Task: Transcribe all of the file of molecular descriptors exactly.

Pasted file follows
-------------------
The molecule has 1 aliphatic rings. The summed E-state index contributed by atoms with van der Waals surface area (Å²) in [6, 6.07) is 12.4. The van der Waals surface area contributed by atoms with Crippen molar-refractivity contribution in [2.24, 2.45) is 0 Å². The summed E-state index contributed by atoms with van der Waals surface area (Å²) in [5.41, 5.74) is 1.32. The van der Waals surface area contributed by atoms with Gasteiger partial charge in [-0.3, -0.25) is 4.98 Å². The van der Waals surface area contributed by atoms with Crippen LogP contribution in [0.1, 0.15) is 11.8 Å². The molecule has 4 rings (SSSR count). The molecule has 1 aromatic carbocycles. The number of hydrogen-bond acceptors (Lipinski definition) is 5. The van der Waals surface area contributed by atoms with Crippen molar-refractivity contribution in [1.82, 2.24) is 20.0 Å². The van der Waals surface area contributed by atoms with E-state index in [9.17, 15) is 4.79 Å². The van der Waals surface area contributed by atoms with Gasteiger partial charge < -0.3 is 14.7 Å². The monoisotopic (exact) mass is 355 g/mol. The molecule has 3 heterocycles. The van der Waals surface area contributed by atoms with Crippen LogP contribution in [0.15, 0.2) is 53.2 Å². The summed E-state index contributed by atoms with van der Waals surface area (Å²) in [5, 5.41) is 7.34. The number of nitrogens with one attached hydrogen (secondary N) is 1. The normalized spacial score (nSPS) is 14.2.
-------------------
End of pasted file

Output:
The molecule has 1 aliphatic rings. The summed E-state index contributed by atoms with van der Waals surface area (Å²) in [6, 6.07) is 12.4. The van der Waals surface area contributed by atoms with Crippen molar-refractivity contribution in [2.24, 2.45) is 0 Å². The summed E-state index contributed by atoms with van der Waals surface area (Å²) in [5.41, 5.74) is 1.32. The van der Waals surface area contributed by atoms with Gasteiger partial charge in [-0.3, -0.25) is 4.98 Å². The van der Waals surface area contributed by atoms with Crippen LogP contribution in [0.1, 0.15) is 11.8 Å². The molecule has 4 rings (SSSR count). The molecule has 1 aromatic carbocycles. The number of hydrogen-bond acceptors (Lipinski definition) is 5. The van der Waals surface area contributed by atoms with Crippen molar-refractivity contribution in [1.82, 2.24) is 20.0 Å². The van der Waals surface area contributed by atoms with E-state index in [9.17, 15) is 4.79 Å². The van der Waals surface area contributed by atoms with Gasteiger partial charge < -0.3 is 14.7 Å². The monoisotopic (exact) mass is 355 g/mol. The molecule has 3 heterocycles. The van der Waals surface area contributed by atoms with Crippen LogP contribution in [0.15, 0.2) is 53.2 Å². The summed E-state index contributed by atoms with van der Waals surface area (Å²) in [5, 5.41) is 7.34. The number of nitrogens with one attached hydrogen (secondary N) is 1. The normalized spacial score (nSPS) is 14.2.